Saturday, February 28, 2015

Book Review: Eat Bacon, Don't Jog by Grant Petersen

Grant Petersen is just a guy. He's not a doctor, a dietitian or a nutritionist (although I must confess to being personally confused as to what that last term means...and I think I might be one), but he has put together a concise, accurate, extremely readable guide to weight loss. I picked it up in a hipster bookshop in Minneapolis, when I was, this will shock you, unable to get back home due to snow. My initial reaction was, "Damn it! Awesome Title. Why couldn't I have thought of that?" My second reaction was, "isn't he that bike dude?"

As it happens, he's not really "just a guy."  This is Grant Petersen's second book, the first being Just Ride, which is an adult bike riding manifesto. Peterson is the founder of Rivendell Bicycle Works, which manufactures and sells mostly beautiful, old-school, steel frames meant to be ridden by people who have gotten over the delusion that riding a bike requires lycra jerseys and electrolyte solution (don't get me wrong, I'm still one of those lycra assholes, but I totally understand his message). What really comes through in Eat Bacon, Don't Jog, is that Petersen has been doing his homework on current obesity science. The title suggested this and the book confirms it. In a breezy but authoritative tone, he uses the same format as Just Ride (1-2 page reflections) to cover a lot of ground. He supports the (now becoming dominant) school of thought that obesity is caused by:

1. High carbohydrates in the diet, which cause,
2. High insulin levels, which
3. Drive storage of energy into fat cells

He therefore outlines a reasonable low carbohydrate diet to reverse this process, with suggestions for substitutions and good quick rationales for each of his recommendations. In the process, he does a lot of debunking of standard wisdom, without including perplexing, dull reviews of the scientific literature (for that, please see my other blog posts). For example, #45: If you can't jog yourself skinny, why are the world's best distance runners skinny? In examining this question in three quick paragraphs, he explains how varying sports select for the body types that work in that sport, rather than the reverse. He then briefly points out one science-y fact: endurance training causes breakdown of muscle protein for making needed sugar, giving serious runners that Kenyan look. Very brief, two facts and an insight per page, next subject.

Simplicity, brevity and breezy style are hard to keep going if one wants to remain true to scientific accuracy and occasionally the book suffers from the drive to make points quickly, such as when certain foods are described as "evil" or to be "avoided at all costs." But his tone is such that the reader is aware of the hyperbole and unlikely to be misguided. If I have one criticism of the book it would be simply that it falls into the "pretty fit guy gets a little squishy, loses some weight and decides to tell the world about it" genre of diet books. It is a genre-mostly supported by doctors who had a tiny tummy at one point in their lives. There's no hint here that he's grappled with many people trying to actually eat 20 grams of carbs or less for any period of time, or studied what it's like for someone who weighs a few hundred extra pounds. I have and I've seen that the low carb philosophy, while fairly sound scientifically, is more difficult for those who really need it: the very heavy diabetic individuals whose bodies don't handle sugar well. Patients who can follow it are the exception not the rule. But that's the doctor in me speaking and as he points out, "how helpful has your doctor been?"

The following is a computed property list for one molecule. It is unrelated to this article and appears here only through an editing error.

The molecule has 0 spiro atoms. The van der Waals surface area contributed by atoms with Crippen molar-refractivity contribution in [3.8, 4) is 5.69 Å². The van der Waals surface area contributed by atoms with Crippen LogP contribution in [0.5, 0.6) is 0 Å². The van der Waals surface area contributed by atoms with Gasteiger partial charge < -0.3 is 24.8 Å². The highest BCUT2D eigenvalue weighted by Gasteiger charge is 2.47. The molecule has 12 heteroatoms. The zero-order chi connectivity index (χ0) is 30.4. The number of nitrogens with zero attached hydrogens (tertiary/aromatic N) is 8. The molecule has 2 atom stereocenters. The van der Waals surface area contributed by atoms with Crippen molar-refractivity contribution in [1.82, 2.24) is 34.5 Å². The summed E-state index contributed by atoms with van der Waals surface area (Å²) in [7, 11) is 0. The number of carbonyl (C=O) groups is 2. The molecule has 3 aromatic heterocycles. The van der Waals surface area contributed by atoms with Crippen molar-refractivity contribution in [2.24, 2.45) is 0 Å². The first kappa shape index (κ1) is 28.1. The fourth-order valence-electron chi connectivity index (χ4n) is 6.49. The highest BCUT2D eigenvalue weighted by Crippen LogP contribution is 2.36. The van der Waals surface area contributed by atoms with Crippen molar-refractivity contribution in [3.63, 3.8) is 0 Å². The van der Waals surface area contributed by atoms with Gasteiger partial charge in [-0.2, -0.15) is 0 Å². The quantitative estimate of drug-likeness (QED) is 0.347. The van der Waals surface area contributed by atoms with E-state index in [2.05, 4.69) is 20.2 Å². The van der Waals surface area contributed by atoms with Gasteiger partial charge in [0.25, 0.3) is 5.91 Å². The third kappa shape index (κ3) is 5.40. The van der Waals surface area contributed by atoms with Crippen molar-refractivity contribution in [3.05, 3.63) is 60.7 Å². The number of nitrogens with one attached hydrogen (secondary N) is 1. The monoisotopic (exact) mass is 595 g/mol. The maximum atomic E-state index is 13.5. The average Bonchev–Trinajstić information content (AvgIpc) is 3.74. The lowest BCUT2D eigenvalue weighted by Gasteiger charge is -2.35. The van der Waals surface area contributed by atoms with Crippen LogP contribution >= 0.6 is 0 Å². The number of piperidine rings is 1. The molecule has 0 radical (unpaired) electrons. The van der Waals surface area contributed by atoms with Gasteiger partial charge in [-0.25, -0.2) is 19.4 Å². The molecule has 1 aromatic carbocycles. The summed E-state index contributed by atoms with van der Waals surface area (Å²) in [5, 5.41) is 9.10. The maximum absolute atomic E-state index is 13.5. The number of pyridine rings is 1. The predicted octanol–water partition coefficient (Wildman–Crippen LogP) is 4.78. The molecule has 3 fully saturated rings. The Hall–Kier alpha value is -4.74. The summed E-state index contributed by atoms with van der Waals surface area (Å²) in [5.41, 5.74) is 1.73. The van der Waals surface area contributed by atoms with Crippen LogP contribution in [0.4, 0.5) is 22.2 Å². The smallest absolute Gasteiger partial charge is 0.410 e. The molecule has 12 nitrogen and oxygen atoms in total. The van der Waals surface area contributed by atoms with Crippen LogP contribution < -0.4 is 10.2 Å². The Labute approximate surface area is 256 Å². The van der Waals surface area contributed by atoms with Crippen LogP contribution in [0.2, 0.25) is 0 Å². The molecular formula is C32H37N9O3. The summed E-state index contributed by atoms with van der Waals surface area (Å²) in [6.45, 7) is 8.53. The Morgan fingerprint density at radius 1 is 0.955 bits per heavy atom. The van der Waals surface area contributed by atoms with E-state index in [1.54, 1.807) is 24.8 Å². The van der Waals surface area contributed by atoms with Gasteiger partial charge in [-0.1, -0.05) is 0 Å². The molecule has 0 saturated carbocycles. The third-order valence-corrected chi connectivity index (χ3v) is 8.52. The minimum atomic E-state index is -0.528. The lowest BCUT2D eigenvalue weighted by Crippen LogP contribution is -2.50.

This will be my go-to book recommendation for anyone who asks me what the current thinking is on weight loss. Grant Petersen has summarized it neatly, in good style, in as tight a package as you could ever hope to find.

Thursday, January 22, 2015

Diet Soda Changes Gut Bacteria

Diet Soda Changes Gut Bacteria

Many people, including, I'm guessing, most weight loss doctors, have an instinct that diet sodas are a bad idea, but it's been hard to find research that would back this up. While it's true that diet soda and obesity are associated, it seems reasonable to suspect that people turn toward diet drinks because they are getting heavier, rather thinking the weight gain is in any way due to the soda. A previous myth was that the brain-gut-pancreas system couldn't distinguish artificial sweeteners from the real thing, so that drinking diet soda would cause insulin spikes, that over time would lead to obesity. That's been disproved. However, a scientifically sound reason to avoid diet soda has been found.